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1 Answer

Slab dimensions for passive solar

I found the following answer and need clarification on the last paragraph. When Robert Riversong says " floor area", does he mean the whole floor area of the house or just the floor that could be exposed to sunlight?

For both radiant thermal mass and passive solar thermal mass, the ideal thickness of a poured concrete slab happens to be exactly the same as the industry standard for residential applications: 4".

In Green building techniques | Asked By Christa Campbell | Feb 21 12
7 Answers

Is this truss lift??


The link is to images of this case. Click the "show info" upper right of slide show for captions.

This production house in S.E. Pa. has a trussed roof. It is 3 years old. The first season (October) a drywall joint opened up (1/4" +/-) at the change of ceiling plane in the picture where the flat ceiling meets the "cathedral" ceiling. The builder installed a foux beam over that area to conceal what they thought would be a seasonal event. Now the next joint over opens up seasonally.

In GBA Pro help | Asked By Robert Post S.E. Pennsylvania Zone 4a | Feb 20 12
2 Answers

A Simple Building Energy Index

Here goes a late night post, but this has been bothering me. One of the big issues with PassivHaus seems to be the way energy usage is measured.

1. The building measurement side is strange since interior partition walls don't count as floorspace and basement floorspace is multiplied by 0.8 (if I understand everything correctly).

2. The somewhat arbitrary space heating energy usage limitation designed around German conditions, which have apparently been modified by the Swedes and Austrians to match their more severe climates, becomes a problem in other areas.

In Energy efficiency and durability | Asked By Karl Overn | Feb 19 12
3 Answers

Crawl Space and Insulation

My sister lives in Alabama in a house that is a couple hundred years old and it sits appox. four feet off the ground. The problem is - she has no insulation in her her floors and won't put any in because she was told that she would have a mold problem.

I thought that plastic on the ground and attached to the walls would keep out the moisture. But someone has her that you must leave holes in the plastic to let the moisture escape. Isn't that wrong? What's the best way?

In Energy efficiency and durability | Asked By William Wingett | Feb 19 12
7 Answers

How long will paint or stain last on a vented siding assembly?

I'm wondering if anyone out there can give me some more direction on how many years I can expect to go before needing to repaint the siding on our new house (when there's a vented siding assembly involved?)

Our plan is to install clapboard siding over 3/4" strapping. We are trying to decide between fiber cement clapboard siding and cedar clapboards. Painting is high on our list of least-favorite-ways-to-spend our summer, but I much prefer the look of real wood to fiber cement.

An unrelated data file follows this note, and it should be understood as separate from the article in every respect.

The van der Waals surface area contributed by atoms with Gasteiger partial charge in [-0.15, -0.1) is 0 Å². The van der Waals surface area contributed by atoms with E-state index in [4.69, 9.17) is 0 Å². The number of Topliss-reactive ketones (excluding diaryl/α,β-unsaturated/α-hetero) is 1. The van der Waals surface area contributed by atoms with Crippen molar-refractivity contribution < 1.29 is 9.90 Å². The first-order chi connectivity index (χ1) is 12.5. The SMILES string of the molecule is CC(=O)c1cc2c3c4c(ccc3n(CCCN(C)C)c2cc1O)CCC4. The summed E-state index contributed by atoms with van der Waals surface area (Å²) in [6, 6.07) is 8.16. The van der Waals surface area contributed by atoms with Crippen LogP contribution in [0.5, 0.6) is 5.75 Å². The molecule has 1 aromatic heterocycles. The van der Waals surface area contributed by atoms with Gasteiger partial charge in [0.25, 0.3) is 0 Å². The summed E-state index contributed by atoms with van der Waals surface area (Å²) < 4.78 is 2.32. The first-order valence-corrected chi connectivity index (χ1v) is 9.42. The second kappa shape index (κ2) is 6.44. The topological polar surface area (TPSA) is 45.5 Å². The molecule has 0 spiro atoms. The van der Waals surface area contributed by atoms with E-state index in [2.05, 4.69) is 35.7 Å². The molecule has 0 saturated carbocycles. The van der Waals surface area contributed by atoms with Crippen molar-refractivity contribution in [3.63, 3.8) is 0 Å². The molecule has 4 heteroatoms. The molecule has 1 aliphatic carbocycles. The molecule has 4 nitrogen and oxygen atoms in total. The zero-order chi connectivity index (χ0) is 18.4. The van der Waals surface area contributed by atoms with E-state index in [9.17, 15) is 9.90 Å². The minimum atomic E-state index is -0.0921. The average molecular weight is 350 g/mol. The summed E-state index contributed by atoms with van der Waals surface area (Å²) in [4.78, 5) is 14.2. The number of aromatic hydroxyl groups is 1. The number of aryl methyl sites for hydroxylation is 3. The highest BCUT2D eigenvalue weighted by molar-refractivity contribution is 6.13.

In Energy efficiency and durability | Asked By heidi davis | Feb 17 12
2 Answers

Any logical reason for a register in unconditioned attic?

I was helping a friend move seasonal items into the unconditional attic of a rental house she is moving into (zone 5a), I was shocked to see a register in the floor of the attic. The heat was turned down and I am not certain if if was a heat vent or cold air return, but is there any reason for either to be in a unconditioned attic?

In Mechanicals | Asked By J. Gaub | Feb 18 12
8 Answers

Replacing oil fired to natural gas

I currently have hydronic heat via oli fired boiler to basboards (single zone to two floors). Contemplating converting to natural gas and splitting zones via hot water coils to existing central air system. There is an air handler in the basement and another in the attic. The question is...is it more efficient to remain with a single zone via baseboards or split the zones via existing ducting?

In Energy efficiency and durability | Asked By Jeff Mark | Feb 18 12
1 Answer

Best work-around for oversized HVAC?

My house has a 5 ton AC which was oversized for the house even before weatherization. However, the unit is only 5 years old and I don't want to replace it yet. Below are some suggestions to get the unit to run longer to increase efficiency and moisture removal.

In Energy efficiency and durability | Asked By Dorothy Prowell | Feb 18 12
2 Answers

Ventilation and Radon Mitigation

Hello all-

My home is in climate zone 5a. We recently had a radon mitigation system installed due to elevated radon levels. It is a sub-slab depressurization system and is working very well.

However I have a couple of questions:

1) If I want to improve ventilation in the house (separate and apart from the radon issue), can I install an HRV or ERV or will this affect the effectiveness of the radon mitigation system? Said differently, what would be the best type of ventilation solution that would improve air quality and even help further reduce radon levels?

In Energy efficiency and durability | Asked By Allan Wood | Feb 17 12
6 Answers

Damaged earthen floor -- repair or replace?

Hello all-
I had an earthen floor installed in the cellar during a renovation/rehab of a multi-family townhouse. The major components of the earth floor (substrate, vapor barrier, tamped earth, etc.) were completed many months ago but the tamped earth was not sealed and finished.

In Green building techniques | Asked By Jennifer Shaffer | Feb 17 12
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